It is most commonly useful in helping to treat stress, allergies, autoimmune disease and anemia.
B6 or Pyridoxine is important for the production of numerous neurotransmitters as well as well as the use of energy stores in the liver and muscle. It is vital for the formation of components of the myelin sheath that insulates nerves and allows proper functioning, as well as in the production of intrinsic factor, which is vital for B12 absorption in the gut.
It can be found in bran cereals, pork, fish, avocados, other grains and some nuts and seeds, as well as broccoli, brussel sprouts, beef and some organ meats.
Deficiency can manifest as nausea, depression, vomiting, and irritability. Milling in food processing removes up to 90% of the B6 contained in conventional foods.
Pyridoxine is useful in the treatment of PMS, nausea in pregnancy, neurological concerns, depression, dementia, anemia, asthma and acne to name a few.
B7 or Biotin is a cofactor used in the production of fatty acids, it is involved in the production and release of insulin, as well as that of pancreatic amylase, an enzyme required for digestion of starches.
Biotin is found in some organ meats, eggs, lamb, oats, chicken and fish as well as some grains.
A deficiency is often seen early as change sin the skin, similar to B1 deficiency scaly and dry skin as well as nausea and low appetite. It may also show up as elevated blood glucose and cholesterol levels.
It is useful in treating seborrheic dermatitis in infants (or cradle cap), cardiovascular disease and may strengthen nails and hair growth.
B9 or Folate is essential for the production of mature red blood cells as well as components of DNA.
It is found in liver, chicken and beef, firm tofu, swiss chard, bok choi, dandelion greens and broccoli, as well as beef, lentils, sprouted peas and squash among others.
It is estimated that folate deficiencies are as high as 60% in pregnancy.
Deficiencies show up as anemia and other blood disorders, gut disturbances and swollen tongue.
Folate is used in the treatment of neural tube defects, depression, cervical dysplasia and gout to name a few.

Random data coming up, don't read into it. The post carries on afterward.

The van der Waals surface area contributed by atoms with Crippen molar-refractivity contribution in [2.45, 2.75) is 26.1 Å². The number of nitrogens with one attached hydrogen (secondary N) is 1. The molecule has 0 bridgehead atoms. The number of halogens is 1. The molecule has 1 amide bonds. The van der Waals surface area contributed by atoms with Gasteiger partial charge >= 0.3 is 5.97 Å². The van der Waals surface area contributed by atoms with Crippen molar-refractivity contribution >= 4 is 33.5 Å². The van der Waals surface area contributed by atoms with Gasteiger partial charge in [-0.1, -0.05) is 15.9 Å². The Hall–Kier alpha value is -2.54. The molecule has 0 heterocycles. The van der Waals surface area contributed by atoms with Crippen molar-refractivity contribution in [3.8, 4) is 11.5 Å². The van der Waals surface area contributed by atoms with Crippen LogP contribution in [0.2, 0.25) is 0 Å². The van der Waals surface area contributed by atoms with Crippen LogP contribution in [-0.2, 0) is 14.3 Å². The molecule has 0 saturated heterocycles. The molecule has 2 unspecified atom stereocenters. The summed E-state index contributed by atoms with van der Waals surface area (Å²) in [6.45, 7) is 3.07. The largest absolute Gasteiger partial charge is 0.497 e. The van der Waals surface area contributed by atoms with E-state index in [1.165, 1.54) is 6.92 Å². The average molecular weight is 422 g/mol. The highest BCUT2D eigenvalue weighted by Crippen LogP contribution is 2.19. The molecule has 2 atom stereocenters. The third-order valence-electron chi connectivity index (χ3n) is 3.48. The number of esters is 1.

B12 or Cobalamin is an important cofactor for the transfer of methyl groups, which is vital for many pathways in the body to move forward, such as regenerating our major antioxidant, glutathione, synthesizing DNA and therefore mature red blood cells and other cells, myelin sheaths that insulate nerves and for carbohydrate metabolism for energy in the brain and nervous system.
The best sources of B12 in the diet is in liver, beef, fish, lamb, eggs, chicken and some dairy products, as well as spirulina, chlorella, Brewer’s yeast and Nori.
Deficiencies occur for a number of reasons, such as low stomach acid, pregnancy and gastrectomy. Signs and symptoms include peripheral neuropathy, anemia, fatigue, depression, confusion and memory loss.
B12 is useful in treating neurological concerns, anemia, herpes zoster, canker sores, fatigue, depression, anemia in pregnancy, insomnia and heart disease, to name only a few.
Injection versus Oral doses
While the best sources of the B vitamins are in food, there are a number of reasons why we don’t get enough, such as eating a diet more heavily weighted in processed foods and not in fresh whole foods, as well as experiencing illness or stress.
Supplementation can be a good idea. For many a simple good quality B complex will be enough to supplement the diet but some of the B vitamins are poorly absorbed or depleted easily.
Who Should Come to our Open House? You!
Anyone can benefit from a B vitamin injection and anyone can benefit from a dose of Naturopathic Medicine!
There will be treats and tea and conversation to enjoy. You will also have the option to have a free 15-minute private consult with one of the Doctors to explore whether Naturopathic Medicine is right for you.
We look forward to seeing you there!
Dr. Adam McLeod, ND
Dr. McLeod practices at the Yaletown Naturopathic Clinic in Vancouver, BC and has a special focus on Integrative cancer care.